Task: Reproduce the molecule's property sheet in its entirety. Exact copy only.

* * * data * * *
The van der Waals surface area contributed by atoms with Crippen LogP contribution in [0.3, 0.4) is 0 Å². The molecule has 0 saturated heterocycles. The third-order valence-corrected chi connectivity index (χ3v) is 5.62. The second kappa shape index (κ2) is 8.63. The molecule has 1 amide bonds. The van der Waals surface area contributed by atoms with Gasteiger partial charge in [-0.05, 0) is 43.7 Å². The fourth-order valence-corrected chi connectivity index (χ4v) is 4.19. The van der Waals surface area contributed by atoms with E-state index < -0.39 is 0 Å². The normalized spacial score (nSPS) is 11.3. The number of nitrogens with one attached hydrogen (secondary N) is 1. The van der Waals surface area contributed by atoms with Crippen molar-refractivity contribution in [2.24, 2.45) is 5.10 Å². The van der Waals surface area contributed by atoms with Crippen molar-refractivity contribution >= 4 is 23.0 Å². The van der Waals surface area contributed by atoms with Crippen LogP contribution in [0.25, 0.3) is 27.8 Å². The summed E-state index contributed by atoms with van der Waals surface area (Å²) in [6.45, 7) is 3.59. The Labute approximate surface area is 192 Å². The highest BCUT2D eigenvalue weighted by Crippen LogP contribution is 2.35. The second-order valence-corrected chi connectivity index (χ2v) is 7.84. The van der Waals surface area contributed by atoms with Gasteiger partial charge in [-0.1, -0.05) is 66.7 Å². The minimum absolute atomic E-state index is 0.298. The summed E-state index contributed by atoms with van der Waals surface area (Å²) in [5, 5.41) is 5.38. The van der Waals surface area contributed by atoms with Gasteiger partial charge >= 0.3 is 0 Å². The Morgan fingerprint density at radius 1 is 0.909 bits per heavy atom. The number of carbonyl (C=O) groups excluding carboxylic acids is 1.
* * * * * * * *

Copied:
The van der Waals surface area contributed by atoms with Crippen LogP contribution in [0.3, 0.4) is 0 Å². The molecule has 0 saturated heterocycles. The third-order valence-corrected chi connectivity index (χ3v) is 5.62. The second kappa shape index (κ2) is 8.63. The molecule has 1 amide bonds. The van der Waals surface area contributed by atoms with Gasteiger partial charge in [-0.05, 0) is 43.7 Å². The fourth-order valence-corrected chi connectivity index (χ4v) is 4.19. The van der Waals surface area contributed by atoms with E-state index < -0.39 is 0 Å². The normalized spacial score (nSPS) is 11.3. The number of nitrogens with one attached hydrogen (secondary N) is 1. The van der Waals surface area contributed by atoms with Crippen molar-refractivity contribution in [2.24, 2.45) is 5.10 Å². The van der Waals surface area contributed by atoms with Crippen molar-refractivity contribution >= 4 is 23.0 Å². The van der Waals surface area contributed by atoms with Crippen LogP contribution in [0.25, 0.3) is 27.8 Å². The summed E-state index contributed by atoms with van der Waals surface area (Å²) in [6.45, 7) is 3.59. The Labute approximate surface area is 192 Å². The highest BCUT2D eigenvalue weighted by Crippen LogP contribution is 2.35. The second-order valence-corrected chi connectivity index (χ2v) is 7.84. The van der Waals surface area contributed by atoms with Gasteiger partial charge in [-0.1, -0.05) is 66.7 Å². The minimum absolute atomic E-state index is 0.298. The summed E-state index contributed by atoms with van der Waals surface area (Å²) in [5, 5.41) is 5.38. The van der Waals surface area contributed by atoms with Gasteiger partial charge >= 0.3 is 0 Å². The Morgan fingerprint density at radius 1 is 0.909 bits per heavy atom. The number of carbonyl (C=O) groups excluding carboxylic acids is 1.